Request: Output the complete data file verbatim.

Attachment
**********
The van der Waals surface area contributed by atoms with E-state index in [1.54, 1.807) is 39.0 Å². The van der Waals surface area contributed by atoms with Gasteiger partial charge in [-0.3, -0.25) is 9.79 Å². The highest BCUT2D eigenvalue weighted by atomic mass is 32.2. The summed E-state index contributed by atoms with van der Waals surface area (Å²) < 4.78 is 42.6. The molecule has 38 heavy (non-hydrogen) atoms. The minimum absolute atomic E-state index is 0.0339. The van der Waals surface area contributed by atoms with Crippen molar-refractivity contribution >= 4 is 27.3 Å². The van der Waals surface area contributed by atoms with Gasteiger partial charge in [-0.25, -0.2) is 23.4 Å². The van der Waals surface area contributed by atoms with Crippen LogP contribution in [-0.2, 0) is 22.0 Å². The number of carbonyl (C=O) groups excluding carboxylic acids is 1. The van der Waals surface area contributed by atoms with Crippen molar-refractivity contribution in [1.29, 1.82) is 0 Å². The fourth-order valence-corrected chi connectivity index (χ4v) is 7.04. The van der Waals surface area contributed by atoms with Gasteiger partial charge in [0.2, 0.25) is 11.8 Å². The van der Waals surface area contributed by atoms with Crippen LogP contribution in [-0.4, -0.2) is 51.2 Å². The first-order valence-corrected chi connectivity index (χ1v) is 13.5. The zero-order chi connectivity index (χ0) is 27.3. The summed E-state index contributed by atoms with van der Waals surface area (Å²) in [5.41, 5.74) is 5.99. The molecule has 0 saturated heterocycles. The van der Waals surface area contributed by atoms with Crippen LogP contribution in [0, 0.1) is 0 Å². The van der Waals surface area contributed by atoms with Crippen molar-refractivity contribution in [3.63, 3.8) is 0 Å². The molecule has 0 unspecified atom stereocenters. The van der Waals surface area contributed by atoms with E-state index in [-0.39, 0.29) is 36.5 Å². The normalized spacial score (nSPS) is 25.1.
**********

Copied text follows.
The van der Waals surface area contributed by atoms with E-state index in [1.54, 1.807) is 39.0 Å². The van der Waals surface area contributed by atoms with Gasteiger partial charge in [-0.3, -0.25) is 9.79 Å². The highest BCUT2D eigenvalue weighted by atomic mass is 32.2. The summed E-state index contributed by atoms with van der Waals surface area (Å²) < 4.78 is 42.6. The molecule has 38 heavy (non-hydrogen) atoms. The minimum absolute atomic E-state index is 0.0339. The van der Waals surface area contributed by atoms with Crippen molar-refractivity contribution >= 4 is 27.3 Å². The van der Waals surface area contributed by atoms with Gasteiger partial charge in [-0.25, -0.2) is 23.4 Å². The van der Waals surface area contributed by atoms with Crippen LogP contribution in [-0.2, 0) is 22.0 Å². The number of carbonyl (C=O) groups excluding carboxylic acids is 1. The van der Waals surface area contributed by atoms with Crippen molar-refractivity contribution in [1.29, 1.82) is 0 Å². The fourth-order valence-corrected chi connectivity index (χ4v) is 7.04. The van der Waals surface area contributed by atoms with Gasteiger partial charge in [0.2, 0.25) is 11.8 Å². The van der Waals surface area contributed by atoms with Crippen LogP contribution in [-0.4, -0.2) is 51.2 Å². The first-order valence-corrected chi connectivity index (χ1v) is 13.5. The zero-order chi connectivity index (χ0) is 27.3. The summed E-state index contributed by atoms with van der Waals surface area (Å²) in [5.41, 5.74) is 5.99. The molecule has 0 saturated heterocycles. The van der Waals surface area contributed by atoms with Crippen LogP contribution in [0, 0.1) is 0 Å². The van der Waals surface area contributed by atoms with Crippen molar-refractivity contribution in [3.63, 3.8) is 0 Å². The molecule has 0 unspecified atom stereocenters. The van der Waals surface area contributed by atoms with E-state index in [-0.39, 0.29) is 36.5 Å². The normalized spacial score (nSPS) is 25.1.